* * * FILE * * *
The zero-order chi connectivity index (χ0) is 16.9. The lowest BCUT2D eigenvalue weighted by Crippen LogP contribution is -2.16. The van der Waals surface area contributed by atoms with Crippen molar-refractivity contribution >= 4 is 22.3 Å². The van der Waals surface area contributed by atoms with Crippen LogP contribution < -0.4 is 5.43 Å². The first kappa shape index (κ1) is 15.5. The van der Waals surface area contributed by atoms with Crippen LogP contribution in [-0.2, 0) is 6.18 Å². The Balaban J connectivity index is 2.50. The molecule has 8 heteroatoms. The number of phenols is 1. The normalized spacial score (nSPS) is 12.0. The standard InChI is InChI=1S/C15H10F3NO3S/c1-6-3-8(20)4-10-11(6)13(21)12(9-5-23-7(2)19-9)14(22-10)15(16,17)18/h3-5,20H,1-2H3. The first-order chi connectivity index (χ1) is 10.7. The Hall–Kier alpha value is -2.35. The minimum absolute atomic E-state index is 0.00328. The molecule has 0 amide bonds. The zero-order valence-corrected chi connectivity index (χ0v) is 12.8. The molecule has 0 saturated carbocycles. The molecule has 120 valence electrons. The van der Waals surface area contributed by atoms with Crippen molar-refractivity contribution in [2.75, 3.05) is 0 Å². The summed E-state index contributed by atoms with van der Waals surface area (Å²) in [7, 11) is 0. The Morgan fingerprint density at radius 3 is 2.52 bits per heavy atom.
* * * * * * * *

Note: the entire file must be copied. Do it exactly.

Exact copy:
The zero-order chi connectivity index (χ0) is 16.9. The lowest BCUT2D eigenvalue weighted by Crippen LogP contribution is -2.16. The van der Waals surface area contributed by atoms with Crippen molar-refractivity contribution >= 4 is 22.3 Å². The van der Waals surface area contributed by atoms with Crippen LogP contribution < -0.4 is 5.43 Å². The first kappa shape index (κ1) is 15.5. The van der Waals surface area contributed by atoms with Crippen LogP contribution in [-0.2, 0) is 6.18 Å². The Balaban J connectivity index is 2.50. The molecule has 8 heteroatoms. The number of phenols is 1. The normalized spacial score (nSPS) is 12.0. The standard InChI is InChI=1S/C15H10F3NO3S/c1-6-3-8(20)4-10-11(6)13(21)12(9-5-23-7(2)19-9)14(22-10)15(16,17)18/h3-5,20H,1-2H3. The first-order chi connectivity index (χ1) is 10.7. The Hall–Kier alpha value is -2.35. The minimum absolute atomic E-state index is 0.00328. The molecule has 0 amide bonds. The zero-order valence-corrected chi connectivity index (χ0v) is 12.8. The molecule has 0 saturated carbocycles. The molecule has 120 valence electrons. The van der Waals surface area contributed by atoms with Crippen molar-refractivity contribution in [2.75, 3.05) is 0 Å². The summed E-state index contributed by atoms with van der Waals surface area (Å²) in [7, 11) is 0. The Morgan fingerprint density at radius 3 is 2.52 bits per heavy atom.